Northern Lights Could be Visible From Your State this Week

Posted: December 9, 2020 7:26 pm

Tonight you may get a glimpse at something that will make your 2020 much better. The Aurora Viewing of the northern lights should be visible tonight. The lights are headed towards the earth today.

Headed This Way

The large amount of beautiful energy will be ejected from the sun headed towards us for our viewing pleasure. As this bright energy dance with the earth’s atmosphere, the beautiful lights may form. Best of all, the Kp level is at a 7, predicted by The Space Weather Prediction Center. This level means there should be dynamic aurorae that are visible in the southern sky. The aurora borealis should be so bright that it is visible at the Great Lakes, New England, the Central Plains, Midwest, and Pacific Northwest.

Best Time To Visit

The best time to step outside to try to see these lights is between 10 pm to 1 am CST. You need to be in a dark area with a large space. You should let your eyes adjust for about 15 minutes. The lights are easiest to see when the sky is clear.

The Bright Colors’ Origin

The swirls of bright colors are a sight to see. How are they made? It all starts with the bright sun itself. The sun creates sunspots with is overlapping magnetic fields. As these spots boil and essentially blow up, the plasma escapes from them. They burst into space at full force. As they travel towards the Earth, they plan for the 93 million mile trip. As they do this, the aurora lasts for about 40 hours.

Creation Of The Lights

This doesn’t happen all of the time. The sun goes in 11-year solar cycles. The last time the sky lit up like this was in 2013. The Earth is shielded by its magnetic shield keeping out radiation and magnetic waves. The solar wind particles from the lights’ energy are drawn by this magnetic field toward the north and south poles. They aren’t bright lights of color until they mix with the oxygen, nitrogen and other molecules in our atmosphere.

Commonly Seen Colors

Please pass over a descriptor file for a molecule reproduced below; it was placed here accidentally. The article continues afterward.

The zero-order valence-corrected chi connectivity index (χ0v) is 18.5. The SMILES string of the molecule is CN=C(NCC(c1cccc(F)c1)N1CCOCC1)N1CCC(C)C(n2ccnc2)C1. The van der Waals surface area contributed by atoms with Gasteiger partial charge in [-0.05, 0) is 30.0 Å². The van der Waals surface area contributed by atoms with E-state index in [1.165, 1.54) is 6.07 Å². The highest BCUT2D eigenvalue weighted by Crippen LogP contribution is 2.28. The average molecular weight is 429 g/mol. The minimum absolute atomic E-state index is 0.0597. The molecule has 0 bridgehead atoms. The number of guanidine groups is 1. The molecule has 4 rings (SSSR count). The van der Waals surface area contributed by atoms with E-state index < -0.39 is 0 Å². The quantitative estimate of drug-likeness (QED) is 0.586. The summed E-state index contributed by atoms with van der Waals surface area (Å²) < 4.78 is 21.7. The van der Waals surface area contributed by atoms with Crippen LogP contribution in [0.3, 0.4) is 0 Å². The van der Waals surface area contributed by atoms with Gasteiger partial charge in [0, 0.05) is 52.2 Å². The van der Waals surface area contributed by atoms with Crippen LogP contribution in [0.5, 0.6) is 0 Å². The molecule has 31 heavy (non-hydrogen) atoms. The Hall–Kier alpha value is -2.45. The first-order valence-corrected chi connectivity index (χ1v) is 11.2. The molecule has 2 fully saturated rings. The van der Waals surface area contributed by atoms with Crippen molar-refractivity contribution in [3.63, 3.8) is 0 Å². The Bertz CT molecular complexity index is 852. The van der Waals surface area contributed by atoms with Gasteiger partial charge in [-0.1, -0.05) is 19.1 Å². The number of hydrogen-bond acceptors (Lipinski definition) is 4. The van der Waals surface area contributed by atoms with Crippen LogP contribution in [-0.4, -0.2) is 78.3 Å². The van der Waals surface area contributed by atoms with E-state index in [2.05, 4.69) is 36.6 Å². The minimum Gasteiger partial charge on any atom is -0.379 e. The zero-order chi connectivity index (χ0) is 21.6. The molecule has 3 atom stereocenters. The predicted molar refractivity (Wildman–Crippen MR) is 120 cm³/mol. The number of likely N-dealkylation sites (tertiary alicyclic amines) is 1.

The colors of the lights appear like a rainbow. They’re a swirl of blue, purple, orange, white, green, red, yellow, and pink. Some are more dominant than others. The most popular colors are green and yellow. The nitrogen produces more blue colors. The science goes even deeper. Depending on the type of collision into the earth and the altitude, you will get different colors. The color red is only seen at the highest altitudes.

The Equinox

The equinox has power over the lights. The longer hours of pitch black in the polar regions work with the equinoxes to strengthen the light displays. This year it is especially working together. The Earth’s axis is tilted by 23.5° during this time. That means it is perpendicular to the Sun. The solar wind’s magnetic field faces south at this time. This means there is a direct link between the solar wind and the planet.

Where It’s Best To See The Lights

Of course, as the name implies, it’s best to see these lights farther north. If the skies are clear, you might be able to see them farther south. Solar winds never stop crashing into our planet. You can truly only see these when it’s pitch black.

Is There A Guarantee?

There’s never a guarantee that you will see the lights. They can crash into the Earth at any time of day. If they show up during the day, no one can see them all. If they come at night, you should be able to see them if there are no clouds in the sky. Even at the Arctic Circle, it’s tough to find a night without any clouds. They’ll be there dancing in the sky often hidden by the clouds. Many experts and scientists try to predict the light show in the sky. It’s all about luck and the chance that you finally get to actually see them. It’s important to check them out as soon as you get a glimpse. These Northern Lights can happy at any time, but there is never any guarantee that you will get to see them.

If you want to try to spot these lights, step outside tonight. Check out The Space Weather Prediction Center’s forecast to see the intensity of the lights’ activity. They track the lights around the world telling you when to look into the sky. Happy Hunting!